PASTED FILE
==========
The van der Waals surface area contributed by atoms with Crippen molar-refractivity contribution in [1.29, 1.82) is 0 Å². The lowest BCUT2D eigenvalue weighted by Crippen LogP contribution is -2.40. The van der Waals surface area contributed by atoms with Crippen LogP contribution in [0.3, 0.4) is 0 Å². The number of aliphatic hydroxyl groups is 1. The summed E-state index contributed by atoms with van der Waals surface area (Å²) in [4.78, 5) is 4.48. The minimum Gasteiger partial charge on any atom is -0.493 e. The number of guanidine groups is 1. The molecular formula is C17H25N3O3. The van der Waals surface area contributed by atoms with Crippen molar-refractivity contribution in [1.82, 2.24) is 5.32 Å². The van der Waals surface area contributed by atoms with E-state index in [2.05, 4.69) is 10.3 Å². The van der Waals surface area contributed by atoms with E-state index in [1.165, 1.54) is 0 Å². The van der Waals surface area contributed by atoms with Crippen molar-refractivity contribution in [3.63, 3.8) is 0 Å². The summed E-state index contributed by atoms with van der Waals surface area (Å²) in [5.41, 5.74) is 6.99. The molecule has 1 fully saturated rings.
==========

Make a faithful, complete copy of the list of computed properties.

The van der Waals surface area contributed by atoms with Crippen molar-refractivity contribution in [1.29, 1.82) is 0 Å². The lowest BCUT2D eigenvalue weighted by Crippen LogP contribution is -2.40. The van der Waals surface area contributed by atoms with Crippen LogP contribution in [0.3, 0.4) is 0 Å². The number of aliphatic hydroxyl groups is 1. The summed E-state index contributed by atoms with van der Waals surface area (Å²) in [4.78, 5) is 4.48. The minimum Gasteiger partial charge on any atom is -0.493 e. The number of guanidine groups is 1. The molecular formula is C17H25N3O3. The van der Waals surface area contributed by atoms with Crippen molar-refractivity contribution in [1.82, 2.24) is 5.32 Å². The van der Waals surface area contributed by atoms with E-state index in [2.05, 4.69) is 10.3 Å². The van der Waals surface area contributed by atoms with E-state index in [1.165, 1.54) is 0 Å². The van der Waals surface area contributed by atoms with Crippen molar-refractivity contribution in [3.63, 3.8) is 0 Å². The summed E-state index contributed by atoms with van der Waals surface area (Å²) in [5.41, 5.74) is 6.99. The molecule has 1 fully saturated rings.